Online grocery shopping still small, but growing rapidly, says Nielsen

Post a commentBy Caroline Scott-Thomas, 29-Aug-2012
Related topics: Marketing, Market

Global consumers’ intent to buy foods and beverages online has grown 44% in two years, with over a quarter (26%) planning to buy online in the next three to six months, according to a new survey from market research organization Nielsen.


Nielsen polled 28,000 consumers in 56 countries in its online survey.
It found that while online grocery shopping may not have entered the mainstream, consumers are flocking to the internet for food information, and food and beverage marketers are exploring ways to use their online presence, including websites, apps and social networking sites to connect with current and potential customers.
Who’s embracing digital, and how?
Sixty-one percent of respondents said they used the internet for grocery shopping research, such as checking prices or reading product reviews, whether via a computer, tablet, or mobile phone. And the device through which consumers access the internet could be an important consideration for food marketers, according to Nielsen’s president of strategic initiatives John Burbank.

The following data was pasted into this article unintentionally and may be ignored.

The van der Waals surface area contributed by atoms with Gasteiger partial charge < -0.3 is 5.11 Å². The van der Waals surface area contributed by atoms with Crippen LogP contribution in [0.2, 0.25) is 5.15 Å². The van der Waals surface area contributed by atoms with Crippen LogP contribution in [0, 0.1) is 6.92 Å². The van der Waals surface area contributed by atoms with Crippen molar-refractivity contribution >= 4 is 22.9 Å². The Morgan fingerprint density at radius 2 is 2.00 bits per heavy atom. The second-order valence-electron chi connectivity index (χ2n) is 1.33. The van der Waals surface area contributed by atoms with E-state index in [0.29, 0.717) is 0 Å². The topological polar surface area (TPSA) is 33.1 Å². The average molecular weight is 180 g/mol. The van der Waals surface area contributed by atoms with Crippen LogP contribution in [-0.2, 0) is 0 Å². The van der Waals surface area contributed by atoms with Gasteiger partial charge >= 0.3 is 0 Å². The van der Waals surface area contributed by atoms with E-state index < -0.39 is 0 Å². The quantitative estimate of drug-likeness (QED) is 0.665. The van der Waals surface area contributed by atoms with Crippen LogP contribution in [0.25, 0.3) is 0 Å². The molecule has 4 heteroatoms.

He said: “Marketers need to determine which consumers are embracing digital for their grocery shopping needs so they can focus on the right shoppers with the right digital strategies to improve consumers’ online experience.”
Burbank suggested that online sales are unlikely to replace traditional shopping entirely, but shoppers increasingly are adopting a multi-channel approach.
Embracing feedback
“Online shopping delivers key attributes shoppers demand, such as convenience, value and choice,” he said. “However, the Internet and more specifically e-commerce, will be successful to varying degrees of impact on consumer packaged goods depending on the product category….Marketers need to encourage feedback and provide specialized experiences that increase engagement and build a two-way relationship with the brand.”
In North America, consumers were more likely to seek coupons online than shoppers anywhere else in the world, with 43% of North American respondents saying they looked for online coupons, compared to a global average of 33%.
Nielsen acknowledged that the study was limited by the fact that it was conducted online, meaning that it could only monitor current internet users, rather than entire populations. Therefore, it said that intent to use the internet may be overstated when considering overall trends.

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